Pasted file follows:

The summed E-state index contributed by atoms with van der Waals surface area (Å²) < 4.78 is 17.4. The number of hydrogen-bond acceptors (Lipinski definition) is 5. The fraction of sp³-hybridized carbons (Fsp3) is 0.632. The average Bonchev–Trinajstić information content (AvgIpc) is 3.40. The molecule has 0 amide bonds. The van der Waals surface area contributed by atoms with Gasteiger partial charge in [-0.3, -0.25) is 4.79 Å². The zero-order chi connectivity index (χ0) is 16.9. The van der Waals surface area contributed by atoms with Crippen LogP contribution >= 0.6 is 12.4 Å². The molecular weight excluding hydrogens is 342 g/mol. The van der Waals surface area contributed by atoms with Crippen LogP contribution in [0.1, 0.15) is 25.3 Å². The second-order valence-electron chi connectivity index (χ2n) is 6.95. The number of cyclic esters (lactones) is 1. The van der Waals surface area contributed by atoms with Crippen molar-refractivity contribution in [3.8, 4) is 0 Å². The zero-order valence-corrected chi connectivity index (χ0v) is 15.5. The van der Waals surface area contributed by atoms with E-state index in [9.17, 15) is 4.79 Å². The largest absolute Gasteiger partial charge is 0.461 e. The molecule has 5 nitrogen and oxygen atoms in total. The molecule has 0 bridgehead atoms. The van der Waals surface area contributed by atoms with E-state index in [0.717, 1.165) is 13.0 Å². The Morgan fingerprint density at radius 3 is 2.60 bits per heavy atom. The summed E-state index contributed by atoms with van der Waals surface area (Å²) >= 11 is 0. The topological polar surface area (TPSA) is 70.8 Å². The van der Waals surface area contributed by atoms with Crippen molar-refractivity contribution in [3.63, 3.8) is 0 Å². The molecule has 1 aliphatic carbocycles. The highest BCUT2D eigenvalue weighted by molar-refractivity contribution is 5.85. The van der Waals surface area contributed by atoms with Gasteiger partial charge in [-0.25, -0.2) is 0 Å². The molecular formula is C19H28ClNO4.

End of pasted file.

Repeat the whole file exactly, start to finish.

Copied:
The summed E-state index contributed by atoms with van der Waals surface area (Å²) < 4.78 is 17.4. The number of hydrogen-bond acceptors (Lipinski definition) is 5. The fraction of sp³-hybridized carbons (Fsp3) is 0.632. The average Bonchev–Trinajstić information content (AvgIpc) is 3.40. The molecule has 0 amide bonds. The van der Waals surface area contributed by atoms with Gasteiger partial charge in [-0.3, -0.25) is 4.79 Å². The zero-order chi connectivity index (χ0) is 16.9. The van der Waals surface area contributed by atoms with Crippen LogP contribution >= 0.6 is 12.4 Å². The molecular weight excluding hydrogens is 342 g/mol. The van der Waals surface area contributed by atoms with Crippen LogP contribution in [0.1, 0.15) is 25.3 Å². The second-order valence-electron chi connectivity index (χ2n) is 6.95. The number of cyclic esters (lactones) is 1. The van der Waals surface area contributed by atoms with Crippen molar-refractivity contribution in [3.8, 4) is 0 Å². The zero-order valence-corrected chi connectivity index (χ0v) is 15.5. The van der Waals surface area contributed by atoms with E-state index in [9.17, 15) is 4.79 Å². The largest absolute Gasteiger partial charge is 0.461 e. The molecule has 5 nitrogen and oxygen atoms in total. The molecule has 0 bridgehead atoms. The van der Waals surface area contributed by atoms with E-state index in [0.717, 1.165) is 13.0 Å². The Morgan fingerprint density at radius 3 is 2.60 bits per heavy atom. The summed E-state index contributed by atoms with van der Waals surface area (Å²) >= 11 is 0. The topological polar surface area (TPSA) is 70.8 Å². The van der Waals surface area contributed by atoms with Crippen molar-refractivity contribution in [3.63, 3.8) is 0 Å². The molecule has 1 aliphatic carbocycles. The highest BCUT2D eigenvalue weighted by molar-refractivity contribution is 5.85. The van der Waals surface area contributed by atoms with Gasteiger partial charge in [-0.25, -0.2) is 0 Å². The molecular formula is C19H28ClNO4.